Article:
How does philosopher John Arthur, in his article "Famine Relief and the Ideal Moral Code," disagree with the reform that Peter Singer proposes?
In his article "Famine Relief and the Ideal Moral Code," philosopher John Arthur disagrees with Peter Singer's argument that money spent on anything beyond what is needed to live a simple life can and should be redirected to providing famine relief. Opposing this, Arthur claims that those who earn money have the right to spend it as they wish and that the possibility of earning the fruit of their labor promotes industry and productivity.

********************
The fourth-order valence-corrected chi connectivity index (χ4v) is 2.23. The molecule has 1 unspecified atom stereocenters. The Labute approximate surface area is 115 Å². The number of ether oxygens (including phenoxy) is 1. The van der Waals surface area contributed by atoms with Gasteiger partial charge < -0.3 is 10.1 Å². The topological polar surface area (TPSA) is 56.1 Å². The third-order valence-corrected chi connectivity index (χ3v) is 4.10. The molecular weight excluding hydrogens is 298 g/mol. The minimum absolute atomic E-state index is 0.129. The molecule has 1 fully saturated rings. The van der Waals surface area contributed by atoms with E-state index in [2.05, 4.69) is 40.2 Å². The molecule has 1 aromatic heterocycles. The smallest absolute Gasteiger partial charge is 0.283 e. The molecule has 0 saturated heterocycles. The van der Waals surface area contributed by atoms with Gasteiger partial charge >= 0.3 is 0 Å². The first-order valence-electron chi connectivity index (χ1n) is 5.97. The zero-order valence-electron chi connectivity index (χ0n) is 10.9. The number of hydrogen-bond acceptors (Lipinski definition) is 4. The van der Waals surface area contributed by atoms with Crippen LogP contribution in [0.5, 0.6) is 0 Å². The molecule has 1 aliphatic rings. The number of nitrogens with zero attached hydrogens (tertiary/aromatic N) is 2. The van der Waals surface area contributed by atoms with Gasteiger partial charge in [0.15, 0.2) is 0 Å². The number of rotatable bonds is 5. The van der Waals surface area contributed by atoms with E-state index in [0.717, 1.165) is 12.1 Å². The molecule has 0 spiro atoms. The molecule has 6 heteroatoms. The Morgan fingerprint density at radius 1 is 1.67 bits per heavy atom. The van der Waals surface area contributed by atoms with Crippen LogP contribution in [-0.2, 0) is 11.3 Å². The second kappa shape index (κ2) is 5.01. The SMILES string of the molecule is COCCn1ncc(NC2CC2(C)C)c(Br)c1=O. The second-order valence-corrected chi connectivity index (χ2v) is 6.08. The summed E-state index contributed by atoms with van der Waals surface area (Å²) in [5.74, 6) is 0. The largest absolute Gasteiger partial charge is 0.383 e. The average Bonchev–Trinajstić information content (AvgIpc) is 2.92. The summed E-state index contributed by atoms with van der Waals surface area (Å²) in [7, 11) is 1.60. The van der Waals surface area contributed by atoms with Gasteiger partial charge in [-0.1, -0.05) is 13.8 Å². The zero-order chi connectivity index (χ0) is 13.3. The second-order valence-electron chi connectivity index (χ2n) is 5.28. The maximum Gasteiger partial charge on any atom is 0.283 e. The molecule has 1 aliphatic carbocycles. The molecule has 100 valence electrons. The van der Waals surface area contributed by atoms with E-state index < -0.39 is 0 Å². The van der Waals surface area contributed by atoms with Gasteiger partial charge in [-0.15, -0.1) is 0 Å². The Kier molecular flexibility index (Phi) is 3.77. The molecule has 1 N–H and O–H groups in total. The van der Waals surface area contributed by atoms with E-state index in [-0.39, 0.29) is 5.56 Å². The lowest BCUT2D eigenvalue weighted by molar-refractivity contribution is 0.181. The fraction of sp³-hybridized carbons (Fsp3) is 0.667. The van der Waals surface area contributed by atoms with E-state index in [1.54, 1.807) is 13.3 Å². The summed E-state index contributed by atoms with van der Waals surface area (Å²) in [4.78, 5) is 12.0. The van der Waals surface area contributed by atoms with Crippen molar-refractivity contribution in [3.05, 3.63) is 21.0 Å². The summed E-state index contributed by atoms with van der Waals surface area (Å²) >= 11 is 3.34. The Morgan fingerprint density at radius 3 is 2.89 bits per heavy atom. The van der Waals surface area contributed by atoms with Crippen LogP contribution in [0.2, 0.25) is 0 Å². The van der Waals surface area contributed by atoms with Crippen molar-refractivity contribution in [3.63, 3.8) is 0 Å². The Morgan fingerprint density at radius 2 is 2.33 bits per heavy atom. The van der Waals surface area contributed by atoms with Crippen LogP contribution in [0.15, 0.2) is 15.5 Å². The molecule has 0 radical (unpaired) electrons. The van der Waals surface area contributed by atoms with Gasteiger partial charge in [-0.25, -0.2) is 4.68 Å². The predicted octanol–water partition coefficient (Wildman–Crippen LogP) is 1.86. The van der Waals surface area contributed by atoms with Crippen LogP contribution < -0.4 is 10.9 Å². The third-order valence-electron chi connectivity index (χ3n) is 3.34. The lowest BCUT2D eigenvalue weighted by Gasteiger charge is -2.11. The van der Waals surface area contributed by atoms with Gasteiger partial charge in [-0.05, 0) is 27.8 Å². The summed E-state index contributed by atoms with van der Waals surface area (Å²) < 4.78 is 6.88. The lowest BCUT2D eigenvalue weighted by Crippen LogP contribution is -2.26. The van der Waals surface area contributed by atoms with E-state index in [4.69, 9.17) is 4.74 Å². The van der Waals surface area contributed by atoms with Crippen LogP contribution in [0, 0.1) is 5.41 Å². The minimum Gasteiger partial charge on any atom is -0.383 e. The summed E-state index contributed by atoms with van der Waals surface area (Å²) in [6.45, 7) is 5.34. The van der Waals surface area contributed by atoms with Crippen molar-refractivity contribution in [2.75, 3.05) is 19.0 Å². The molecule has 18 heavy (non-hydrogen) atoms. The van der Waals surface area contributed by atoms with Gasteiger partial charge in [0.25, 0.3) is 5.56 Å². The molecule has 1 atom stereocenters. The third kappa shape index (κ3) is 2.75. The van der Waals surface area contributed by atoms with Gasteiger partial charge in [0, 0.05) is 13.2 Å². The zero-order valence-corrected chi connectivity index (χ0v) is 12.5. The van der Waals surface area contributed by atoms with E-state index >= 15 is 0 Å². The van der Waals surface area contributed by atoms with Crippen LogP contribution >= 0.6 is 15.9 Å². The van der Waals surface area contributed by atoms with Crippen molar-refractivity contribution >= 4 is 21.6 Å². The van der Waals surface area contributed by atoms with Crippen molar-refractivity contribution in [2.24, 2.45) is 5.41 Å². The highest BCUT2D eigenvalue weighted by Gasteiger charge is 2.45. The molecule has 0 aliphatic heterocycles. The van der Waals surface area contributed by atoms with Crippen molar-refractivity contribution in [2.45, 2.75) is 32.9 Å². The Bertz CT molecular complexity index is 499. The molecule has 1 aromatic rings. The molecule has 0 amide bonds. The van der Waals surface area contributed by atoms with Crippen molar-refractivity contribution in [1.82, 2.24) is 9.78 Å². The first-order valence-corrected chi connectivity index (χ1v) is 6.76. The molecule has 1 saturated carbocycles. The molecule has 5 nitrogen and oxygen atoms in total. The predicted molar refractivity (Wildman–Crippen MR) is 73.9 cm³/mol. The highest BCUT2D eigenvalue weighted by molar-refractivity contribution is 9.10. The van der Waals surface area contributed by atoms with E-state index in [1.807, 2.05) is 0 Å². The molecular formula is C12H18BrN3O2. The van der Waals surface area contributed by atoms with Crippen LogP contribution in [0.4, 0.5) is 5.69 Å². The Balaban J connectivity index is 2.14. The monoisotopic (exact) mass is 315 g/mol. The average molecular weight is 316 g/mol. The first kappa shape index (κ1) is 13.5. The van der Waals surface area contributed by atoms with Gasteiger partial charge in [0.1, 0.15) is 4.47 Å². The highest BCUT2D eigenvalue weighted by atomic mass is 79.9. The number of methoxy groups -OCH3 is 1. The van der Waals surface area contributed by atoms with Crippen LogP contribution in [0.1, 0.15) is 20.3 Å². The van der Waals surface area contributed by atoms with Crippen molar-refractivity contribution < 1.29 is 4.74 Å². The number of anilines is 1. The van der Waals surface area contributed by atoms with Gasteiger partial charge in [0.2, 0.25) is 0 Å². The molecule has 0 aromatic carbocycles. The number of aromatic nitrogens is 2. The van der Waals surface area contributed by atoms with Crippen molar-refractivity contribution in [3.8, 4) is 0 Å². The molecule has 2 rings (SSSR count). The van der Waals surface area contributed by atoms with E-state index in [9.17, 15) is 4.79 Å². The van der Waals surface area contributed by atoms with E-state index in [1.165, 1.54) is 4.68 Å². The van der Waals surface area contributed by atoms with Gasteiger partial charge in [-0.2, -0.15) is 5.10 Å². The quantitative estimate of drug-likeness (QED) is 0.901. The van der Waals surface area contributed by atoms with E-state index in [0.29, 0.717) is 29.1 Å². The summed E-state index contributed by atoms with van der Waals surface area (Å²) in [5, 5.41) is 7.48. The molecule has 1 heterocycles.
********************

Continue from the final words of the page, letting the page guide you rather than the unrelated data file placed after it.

Peter Singer argues that we ought to give whatever we can to prevent or alleviate bad situations, so long as we do not sacrifice "anything of comparable importance." In the case of famine relief, where people's lives are at stake, almost none of the things on which we spend our money can be of comparable importance. Everything we spend on frivolities and luxuries such as new clothes and shoes, restaurant meals, and alcoholic drinks...
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